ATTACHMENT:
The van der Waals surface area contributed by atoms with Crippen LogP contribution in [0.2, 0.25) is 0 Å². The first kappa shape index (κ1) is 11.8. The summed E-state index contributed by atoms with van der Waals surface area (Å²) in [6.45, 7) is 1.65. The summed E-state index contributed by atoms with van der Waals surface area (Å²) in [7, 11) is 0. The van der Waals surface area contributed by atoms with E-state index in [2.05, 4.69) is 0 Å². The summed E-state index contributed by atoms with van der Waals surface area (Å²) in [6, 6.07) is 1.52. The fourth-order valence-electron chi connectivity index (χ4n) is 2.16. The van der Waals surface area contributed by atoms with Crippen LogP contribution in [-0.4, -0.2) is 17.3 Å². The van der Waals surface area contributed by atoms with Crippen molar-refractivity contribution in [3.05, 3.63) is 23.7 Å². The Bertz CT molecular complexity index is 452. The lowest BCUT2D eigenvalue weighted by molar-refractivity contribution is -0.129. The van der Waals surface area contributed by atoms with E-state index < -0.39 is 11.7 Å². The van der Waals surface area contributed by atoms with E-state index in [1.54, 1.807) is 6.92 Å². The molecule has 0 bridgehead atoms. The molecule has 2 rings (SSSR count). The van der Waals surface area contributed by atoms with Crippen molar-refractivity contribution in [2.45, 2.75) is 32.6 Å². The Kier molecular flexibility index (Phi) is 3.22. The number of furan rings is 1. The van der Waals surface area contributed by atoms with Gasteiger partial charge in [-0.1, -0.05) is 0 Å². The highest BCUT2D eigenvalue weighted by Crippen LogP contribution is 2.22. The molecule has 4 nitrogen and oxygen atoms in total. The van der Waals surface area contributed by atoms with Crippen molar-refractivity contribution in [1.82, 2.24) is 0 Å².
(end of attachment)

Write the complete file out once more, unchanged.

The van der Waals surface area contributed by atoms with Crippen LogP contribution in [0.2, 0.25) is 0 Å². The first kappa shape index (κ1) is 11.8. The summed E-state index contributed by atoms with van der Waals surface area (Å²) in [6.45, 7) is 1.65. The summed E-state index contributed by atoms with van der Waals surface area (Å²) in [7, 11) is 0. The van der Waals surface area contributed by atoms with E-state index in [2.05, 4.69) is 0 Å². The summed E-state index contributed by atoms with van der Waals surface area (Å²) in [6, 6.07) is 1.52. The fourth-order valence-electron chi connectivity index (χ4n) is 2.16. The van der Waals surface area contributed by atoms with Crippen LogP contribution in [-0.4, -0.2) is 17.3 Å². The van der Waals surface area contributed by atoms with Crippen molar-refractivity contribution in [3.05, 3.63) is 23.7 Å². The Bertz CT molecular complexity index is 452. The lowest BCUT2D eigenvalue weighted by molar-refractivity contribution is -0.129. The van der Waals surface area contributed by atoms with E-state index < -0.39 is 11.7 Å². The van der Waals surface area contributed by atoms with E-state index in [1.54, 1.807) is 6.92 Å². The molecule has 0 bridgehead atoms. The molecule has 2 rings (SSSR count). The van der Waals surface area contributed by atoms with Crippen molar-refractivity contribution in [2.45, 2.75) is 32.6 Å². The Kier molecular flexibility index (Phi) is 3.22. The number of furan rings is 1. The van der Waals surface area contributed by atoms with Gasteiger partial charge in [-0.1, -0.05) is 0 Å². The highest BCUT2D eigenvalue weighted by Crippen LogP contribution is 2.22. The molecule has 4 nitrogen and oxygen atoms in total. The van der Waals surface area contributed by atoms with Crippen molar-refractivity contribution in [1.82, 2.24) is 0 Å².